International CFS/ME Awareness Day 2023
Fri 12th May 2023
International ME/CFS Day raises awareness about ME/CFS, a widespread and debilitating condition. This event promotes a greater understanding of ME/CFS and the impact it can have on a person's life.
International ME/CFS Day is set to fall on the birth date of the pioneering nurse, Florence Nightingale (for information about Miss Nightingale view the National Nurses Week listing. This event also wraps around this birth date).
Myalgic Encephalomyelitis (ME) / Chronic Fatigue Syndrome (CFS), is a chronic, debilitating condition which brings a wide range of symptoms that can vary in type and intensity.
Chronic fatigue and post exertional malaise are usually the defining symptoms of this condition. Chronic Fatigue Syndrome (CFS) may be diagnosed when a person has experienced persistent fatigue for more than 6 months. Fatigue is different to tiredness; symptoms of tiredness indicate that a person is sleepy and needs to rest. A person with fatigue will experience low energy levels often without tiredness, although they may still need to rest as they have little energy. The level of fatigue experienced can vary over the course of a week, day, or even an hour.
Varying levels of fatigue add to the frustration this condition can bring to the sufferer (and suffer they do). When a person experiences periods of higher energy, they do not know if this change marks a recovery or if a relapse, a worsening of symptoms, will follow with increased activity. With this condition it can be difficult planning activities when you do not know how you will feel.
Post Exertional Malaise
A second common symptom is 'post exertional malaise'. This is a term which describes a symptom in which exercise or exertion can bring on malaise (illness). In the case of people with ME/CFS, malaise often occurs during a period some 24-72 hours after exertion. For example, in some cases, a short walk can worsen ME/CFS symptoms two days later.
This lack of understanding about the delayed onset of symptoms has, in the past, made it harder to test for ME/CFS. Follow up tests, taken less than 24 hours after an initial exercise test, may show that the patient can still perform activities at the same level (before post exertional malaise has a chance to take hold).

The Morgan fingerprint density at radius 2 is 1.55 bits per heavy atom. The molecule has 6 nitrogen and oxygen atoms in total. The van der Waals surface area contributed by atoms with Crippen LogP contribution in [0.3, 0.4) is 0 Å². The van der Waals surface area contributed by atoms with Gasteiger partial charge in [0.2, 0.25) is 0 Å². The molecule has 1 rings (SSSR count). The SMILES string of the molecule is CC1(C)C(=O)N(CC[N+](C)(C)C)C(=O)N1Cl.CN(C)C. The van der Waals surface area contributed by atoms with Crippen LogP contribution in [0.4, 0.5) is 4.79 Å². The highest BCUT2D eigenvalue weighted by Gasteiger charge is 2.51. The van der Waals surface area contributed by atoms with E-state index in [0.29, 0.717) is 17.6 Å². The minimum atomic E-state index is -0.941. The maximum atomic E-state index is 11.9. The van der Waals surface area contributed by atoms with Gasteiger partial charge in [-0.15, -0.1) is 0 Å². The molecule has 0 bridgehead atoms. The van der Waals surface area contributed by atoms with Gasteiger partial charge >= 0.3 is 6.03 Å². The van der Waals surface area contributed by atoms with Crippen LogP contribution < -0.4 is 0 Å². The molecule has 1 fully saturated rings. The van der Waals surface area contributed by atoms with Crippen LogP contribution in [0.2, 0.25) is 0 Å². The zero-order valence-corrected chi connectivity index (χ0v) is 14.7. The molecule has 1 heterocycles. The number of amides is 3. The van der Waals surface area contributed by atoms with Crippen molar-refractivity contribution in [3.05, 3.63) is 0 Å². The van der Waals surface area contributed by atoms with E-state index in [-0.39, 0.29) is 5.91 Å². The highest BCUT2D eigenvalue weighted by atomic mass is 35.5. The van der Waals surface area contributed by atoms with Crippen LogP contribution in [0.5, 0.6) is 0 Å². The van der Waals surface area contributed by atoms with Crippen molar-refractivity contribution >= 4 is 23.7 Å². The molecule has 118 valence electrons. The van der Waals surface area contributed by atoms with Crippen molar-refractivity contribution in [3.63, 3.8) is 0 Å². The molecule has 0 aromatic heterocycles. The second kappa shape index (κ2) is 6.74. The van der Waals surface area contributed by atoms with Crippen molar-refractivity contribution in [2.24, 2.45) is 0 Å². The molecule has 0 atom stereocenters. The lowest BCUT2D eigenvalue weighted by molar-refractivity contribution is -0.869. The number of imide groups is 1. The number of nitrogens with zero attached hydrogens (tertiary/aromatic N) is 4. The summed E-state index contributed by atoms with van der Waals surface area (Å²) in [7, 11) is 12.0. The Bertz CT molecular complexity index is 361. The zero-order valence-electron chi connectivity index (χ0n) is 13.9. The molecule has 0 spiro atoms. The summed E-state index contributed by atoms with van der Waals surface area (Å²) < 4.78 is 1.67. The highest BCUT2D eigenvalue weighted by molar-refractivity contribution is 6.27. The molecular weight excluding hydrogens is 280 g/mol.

Brain Fog & Other Symptoms
People with this condition also experience an array of symptoms which may include cognitive dysfunction, muscle pain, depression, anxiety, mood swings, head ache and sensitivity to light and noise. 'Brain Fog' is loose term often used by people with ME/CFS to describe a state in which their mind is not functioning properly. When someone has 'brain fog' their memory may be poor, they may be unable to concentrate and when they talk they may find it hard to recall certain words.
Understanding The Effects Of This Condition
Coping with these symptoms on a daily basis, and on a timescale often measured in years, can be very hard; the impact this condition can have on a persons life is immense.
Many adults with ME/CFS are unable to work; long term unemployment brings further consequences. When children have this condition, their education is often affected.
M.E./CFS often affects a persons social life as communication can be tiring and their symptoms mean they are often unable to commit to social activities. In recent times, the internet and social networking has helped people with this condition connect with others.
Media Coverage Of This Event
In earlier years, this event did not receive much coverage by the media. With the advent of online blogging & social networking, publicity for this event and awareness about this condition has increased.
Our research has not been able to find an organization which is the primary sponsor or supporter of this event*. Despite this, there are a number of organizations and a growing community of people who support this event. There is now a dedicated Facebook page which provides a hub of focus.
For more information about this condition read our listing for M.E. Awareness Week.